Alabama Gazette - The people's voice of reason

Abolish Grand Juries

 


Sometime after William the Conqueror successfully invaded England in 1066, the new line of kings decided they needed help rounding up local criminals to prosecute. Accordingly, they organized groups of local citizens who could keep up with what was going on in the local area to report crimes to the king and his court whenever they visited town. The result was the origin of grand juries. The process evolved so that prosecutors began to utilize the grand jury to bring about indictments.

Naturally, after the successful American Revolution, the United States and the newly organized states imported the idea into the American Justice System. The antiquated practices of the grand juries continue today in Alabama and a few other states. Unlike the community watch function of the original grand juries in England, the current system pulls citizens out of their busy lives to sit and basically rubber-stamp the wishes of prosecutors. The District Attorneys present cases to grand juries. Very seldom does a grand jury take any initiative of its own in the identification and prosecution of crimes. Very seldom do they depart from the recommendations of the District Attorney. Only the prosecuting authorities usually present evidence to a grand jury. If no indictment is returned the prosecutors can always report to those who were anxious for there to be a prosecution that the grand jury failed to return an indictment. That is a convenient political tool.

Grand juries were abolished in England in 1933, over eighty years ago. Only Alabama and a few states continue to require an indictment by a grand jury to commence a felony prosecution.

Grand juries are a colossal waste of citizen’s time and of tax payer’s money. It is time for the state of Alabama to join with the majority of other states in abolishing grand juries. By abolishing grand juries and having the District Attorney simply take the responsibility (which is already the case, in fact) of deciding who will be prosecuted and commence the prosecution the great inconvenience to a lot of people could be eliminated. Alabama should eliminate the imposition on victims, witnesses and jurors. It would be a simple matter to authorize prosecutors to commence the prosecution on their own initiative. That happens in most states, so there are plenty of examples of appropriate legislation.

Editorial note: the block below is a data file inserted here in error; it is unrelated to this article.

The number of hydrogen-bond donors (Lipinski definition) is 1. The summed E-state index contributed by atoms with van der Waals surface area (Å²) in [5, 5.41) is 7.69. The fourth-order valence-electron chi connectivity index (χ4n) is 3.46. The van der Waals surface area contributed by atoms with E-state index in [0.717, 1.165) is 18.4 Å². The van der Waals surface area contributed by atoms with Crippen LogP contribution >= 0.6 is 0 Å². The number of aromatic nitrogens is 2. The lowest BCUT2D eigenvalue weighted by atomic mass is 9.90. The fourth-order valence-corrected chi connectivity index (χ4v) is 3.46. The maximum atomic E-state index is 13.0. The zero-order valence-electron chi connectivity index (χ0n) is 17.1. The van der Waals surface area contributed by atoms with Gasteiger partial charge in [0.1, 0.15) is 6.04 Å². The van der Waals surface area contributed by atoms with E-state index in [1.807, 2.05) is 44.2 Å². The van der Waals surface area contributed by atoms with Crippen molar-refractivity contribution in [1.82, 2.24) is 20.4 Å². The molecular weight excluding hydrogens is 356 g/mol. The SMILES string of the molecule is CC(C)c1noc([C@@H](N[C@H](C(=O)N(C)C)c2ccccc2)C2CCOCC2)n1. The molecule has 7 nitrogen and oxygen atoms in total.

One of the advantages of doing away with grand juries is that it could materially speed up the criminal justice system. There is no reason to wait for a grand jury to convene for a criminal prosecution to be commenced. In many rural Alabama counties, grand juries are convened only twice a year and this means that the commencement of the prosecution is often delayed for months.

The current system of criminal justice is an obstacle course for victims and witnesses. First, there is the possibility of a preliminary hearing. The purpose for the preliminary hearing is to determine whether there is sufficient evidence to bind a case over to the grand jury. At least, theoretically, that is the basis for a preliminary hearing. As a practical matter, the usual function of a preliminary hearing is to allow the defendant to explore evidence that the state is offering in support of prosecution. But in any event, the victim and witnesses have to appear if there is a preliminary hearing. Then there is the grand jury proceeding. Again, the victim and witnesses must appear and give their testimony. And then they must testify a third time at trial.

Law enforcement officers involved in the criminal prosecution, of course, have to come and testify at preliminary hearings, grand jury and trial. Prosecutorial time and talent is wasted on these non-profitable activities.

It is time for Alabama to join with the majority of the other states in the union and do away with the necessity for grand juries for the commencement of felony prosecutions. Surprisingly, with all of the emphasis on the need for a more effective budget and for the many complaints about the ineffectiveness of the criminal justice system I believe that I am the voice crying in the wilderness in Alabama concerning this waste of time and resources. Preservation of some role for the grand jury in the investigation of public officials and governmental functions might be appropriate.

 

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